How to integrate blockchain into business processes?
Creating your own blockchain
First, you need to decide whether a private or public blockchain is right for your company. In a private blockchain, information is stored in the local office’s network. If the users' computers have no access to the Internet, the data is protected from leakage. This option gives maximum privacy: hacking would require physical access to one of the computers.
The disadvantage of a private blockchain is that the scale of such a network is not much different from a conventional distributed database. At the same time, you would still need programmers to develop and support the blockchain platform.
All this incurs additional costs, which can be avoided when using a public blockchain on a ready-made platform.
Using a ready-made platform
If a public blockchain is suitable for you, you can use ready-made platforms. It can be Ethereum or Hyperledger Fabric. The latter is used by Sberbank. Hyperledger Fabric is supported by the Linux Foundation.
A ready-made platform eliminates development costs, full-time programmers only support and adapt the code under the supervision of vendor specialists. Such a system is more fault-tolerant than a private network since it includes more computers.
Outsourcers take over the full maintenance of the blockchain: you don't need developers, just the knowledge of how to use the platform. Such a solution is called Blockchain as a Service (BaaS). The system is supported by a whole staff of specialists, and the client saves on programmers. This is convenient, but if you decide to change the supplier, you will have to change the platform, and transfer the data to a new chain. The operation of the platform is completely dependent on a third-party company - this is another drawback of BaaS.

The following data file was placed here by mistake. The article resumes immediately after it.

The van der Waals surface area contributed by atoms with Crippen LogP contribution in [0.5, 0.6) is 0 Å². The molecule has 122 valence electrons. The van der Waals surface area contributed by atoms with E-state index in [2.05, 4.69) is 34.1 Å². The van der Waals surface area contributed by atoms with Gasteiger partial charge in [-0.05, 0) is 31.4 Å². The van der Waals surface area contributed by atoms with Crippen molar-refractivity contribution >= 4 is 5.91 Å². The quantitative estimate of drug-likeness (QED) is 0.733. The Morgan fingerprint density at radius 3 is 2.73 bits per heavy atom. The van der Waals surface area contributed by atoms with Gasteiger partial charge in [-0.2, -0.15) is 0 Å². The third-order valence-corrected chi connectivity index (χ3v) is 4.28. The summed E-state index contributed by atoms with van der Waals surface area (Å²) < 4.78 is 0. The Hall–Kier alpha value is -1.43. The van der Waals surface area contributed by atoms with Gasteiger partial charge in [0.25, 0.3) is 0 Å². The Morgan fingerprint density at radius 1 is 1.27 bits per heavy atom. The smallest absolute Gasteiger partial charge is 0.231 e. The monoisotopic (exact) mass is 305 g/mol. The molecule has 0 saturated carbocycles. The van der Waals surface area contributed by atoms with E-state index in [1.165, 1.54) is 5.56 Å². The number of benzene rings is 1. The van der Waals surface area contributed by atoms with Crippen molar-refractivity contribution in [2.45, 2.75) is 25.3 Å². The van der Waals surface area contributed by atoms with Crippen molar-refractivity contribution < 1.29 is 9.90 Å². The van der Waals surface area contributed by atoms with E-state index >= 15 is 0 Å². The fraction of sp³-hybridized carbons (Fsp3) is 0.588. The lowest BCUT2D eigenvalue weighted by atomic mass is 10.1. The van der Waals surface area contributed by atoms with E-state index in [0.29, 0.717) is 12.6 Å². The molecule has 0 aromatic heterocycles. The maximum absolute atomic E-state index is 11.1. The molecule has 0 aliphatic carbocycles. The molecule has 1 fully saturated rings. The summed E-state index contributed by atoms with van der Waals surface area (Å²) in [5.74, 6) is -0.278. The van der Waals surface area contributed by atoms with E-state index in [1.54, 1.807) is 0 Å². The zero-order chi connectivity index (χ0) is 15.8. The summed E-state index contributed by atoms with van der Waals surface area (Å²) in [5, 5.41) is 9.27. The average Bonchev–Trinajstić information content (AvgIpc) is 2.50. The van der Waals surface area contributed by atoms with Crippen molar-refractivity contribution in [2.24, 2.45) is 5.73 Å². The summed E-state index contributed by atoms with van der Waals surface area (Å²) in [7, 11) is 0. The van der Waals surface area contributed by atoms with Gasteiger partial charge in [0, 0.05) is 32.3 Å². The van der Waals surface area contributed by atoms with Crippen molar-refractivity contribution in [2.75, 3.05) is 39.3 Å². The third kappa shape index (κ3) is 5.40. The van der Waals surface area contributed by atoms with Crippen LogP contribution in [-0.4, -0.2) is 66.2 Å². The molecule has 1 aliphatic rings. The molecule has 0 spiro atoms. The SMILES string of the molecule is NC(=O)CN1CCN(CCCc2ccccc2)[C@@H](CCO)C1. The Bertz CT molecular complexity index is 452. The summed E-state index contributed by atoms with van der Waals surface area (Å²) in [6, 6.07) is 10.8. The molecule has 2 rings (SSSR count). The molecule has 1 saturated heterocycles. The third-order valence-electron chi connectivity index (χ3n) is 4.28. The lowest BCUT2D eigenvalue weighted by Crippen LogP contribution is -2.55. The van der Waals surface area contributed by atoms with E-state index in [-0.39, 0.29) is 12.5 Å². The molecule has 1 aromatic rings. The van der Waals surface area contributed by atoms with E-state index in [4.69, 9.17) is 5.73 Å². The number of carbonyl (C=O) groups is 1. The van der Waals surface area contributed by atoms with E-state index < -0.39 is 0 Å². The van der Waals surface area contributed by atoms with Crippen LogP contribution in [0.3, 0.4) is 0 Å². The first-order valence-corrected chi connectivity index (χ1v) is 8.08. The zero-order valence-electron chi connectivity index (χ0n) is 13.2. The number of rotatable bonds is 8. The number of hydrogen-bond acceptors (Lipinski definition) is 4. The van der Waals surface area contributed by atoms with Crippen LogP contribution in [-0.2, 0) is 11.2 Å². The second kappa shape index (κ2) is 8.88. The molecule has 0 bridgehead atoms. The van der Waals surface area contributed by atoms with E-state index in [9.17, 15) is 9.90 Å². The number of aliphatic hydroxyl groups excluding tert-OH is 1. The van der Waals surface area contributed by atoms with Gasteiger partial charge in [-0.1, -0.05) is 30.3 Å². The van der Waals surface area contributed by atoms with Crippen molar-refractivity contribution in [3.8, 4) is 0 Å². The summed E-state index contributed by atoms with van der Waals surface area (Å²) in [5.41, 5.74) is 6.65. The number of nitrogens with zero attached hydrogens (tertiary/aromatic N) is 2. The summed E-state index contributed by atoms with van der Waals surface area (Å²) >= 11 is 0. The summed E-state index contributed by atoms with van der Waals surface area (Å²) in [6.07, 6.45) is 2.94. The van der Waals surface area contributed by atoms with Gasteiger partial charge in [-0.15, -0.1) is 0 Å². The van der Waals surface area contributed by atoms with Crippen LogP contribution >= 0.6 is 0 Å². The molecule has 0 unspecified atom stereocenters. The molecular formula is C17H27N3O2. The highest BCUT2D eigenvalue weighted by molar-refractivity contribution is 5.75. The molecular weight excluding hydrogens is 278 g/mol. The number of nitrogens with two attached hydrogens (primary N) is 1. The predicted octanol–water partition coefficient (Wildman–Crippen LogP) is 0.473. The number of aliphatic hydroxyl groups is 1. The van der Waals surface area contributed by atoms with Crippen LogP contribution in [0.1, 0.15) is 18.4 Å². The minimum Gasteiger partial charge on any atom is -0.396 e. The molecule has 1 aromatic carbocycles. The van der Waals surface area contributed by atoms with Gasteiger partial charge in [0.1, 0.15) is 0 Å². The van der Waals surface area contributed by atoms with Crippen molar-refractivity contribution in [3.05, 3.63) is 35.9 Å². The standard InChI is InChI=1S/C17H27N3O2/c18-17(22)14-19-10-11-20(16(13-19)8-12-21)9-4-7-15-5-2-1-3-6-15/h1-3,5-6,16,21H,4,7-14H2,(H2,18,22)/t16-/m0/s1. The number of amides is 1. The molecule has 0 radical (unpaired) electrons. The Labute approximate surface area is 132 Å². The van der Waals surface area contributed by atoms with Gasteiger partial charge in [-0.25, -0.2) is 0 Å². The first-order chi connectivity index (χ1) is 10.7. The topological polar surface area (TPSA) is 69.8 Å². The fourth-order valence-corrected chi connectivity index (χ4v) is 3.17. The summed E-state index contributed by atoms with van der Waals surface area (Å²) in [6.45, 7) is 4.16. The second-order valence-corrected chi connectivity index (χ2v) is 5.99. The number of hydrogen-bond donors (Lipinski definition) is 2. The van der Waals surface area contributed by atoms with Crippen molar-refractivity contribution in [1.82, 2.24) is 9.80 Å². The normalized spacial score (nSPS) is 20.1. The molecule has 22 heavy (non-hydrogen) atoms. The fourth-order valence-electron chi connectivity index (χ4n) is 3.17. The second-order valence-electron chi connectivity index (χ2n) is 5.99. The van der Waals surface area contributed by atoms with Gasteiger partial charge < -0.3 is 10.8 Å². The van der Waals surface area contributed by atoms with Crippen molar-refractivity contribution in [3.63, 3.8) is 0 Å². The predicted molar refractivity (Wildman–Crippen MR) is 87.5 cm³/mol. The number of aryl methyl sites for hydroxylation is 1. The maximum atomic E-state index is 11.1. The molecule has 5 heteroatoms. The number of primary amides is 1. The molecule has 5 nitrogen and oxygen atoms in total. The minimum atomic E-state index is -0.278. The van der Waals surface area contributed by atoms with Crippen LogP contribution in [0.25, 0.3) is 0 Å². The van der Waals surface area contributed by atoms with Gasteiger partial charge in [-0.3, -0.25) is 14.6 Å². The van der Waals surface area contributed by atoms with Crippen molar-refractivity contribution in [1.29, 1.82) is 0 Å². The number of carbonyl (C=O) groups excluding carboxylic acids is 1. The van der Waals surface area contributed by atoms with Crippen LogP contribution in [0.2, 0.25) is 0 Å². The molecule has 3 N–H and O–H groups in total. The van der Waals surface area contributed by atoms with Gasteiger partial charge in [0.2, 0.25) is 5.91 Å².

BaaS services are offered by Microsoft, Dragonchain, and IBM.
IBM offers a 30-day free trial of their services. During this time, you can decide if the terms of service are right for you or if you should look for another vendor.
Dragonchain offers hybrid blockchain services. It is up to the user to decide which transactions to make public and which ones should remain private. For example, it is possible to provide partial access to counterparties and inspection authorities. There is no trial period.
The Microsoft blockchain is completely public. There is no trial period, but there are free tools. In addition, you can buy a license to use MS SQL or space in the cloud storage.
When is the blockchain not needed?
The blockchain simplifies the work of large enterprises, however, for a private clinic, an insurance company, or a small chain of stores, support costs can cover all the benefits. In this case, it is better to settle for a conventional database. An experienced DBMS administrator is easier to find than a blockchain developer, and their services are cheaper.
In public companies, the blockchain automates operations, facilitates interaction with counterparties, stores information securely, and allows you to track the origin of low-quality goods and copyright violations. This helps to save on intermediaries, reduce the loss from theft and escape from DDOS attacks.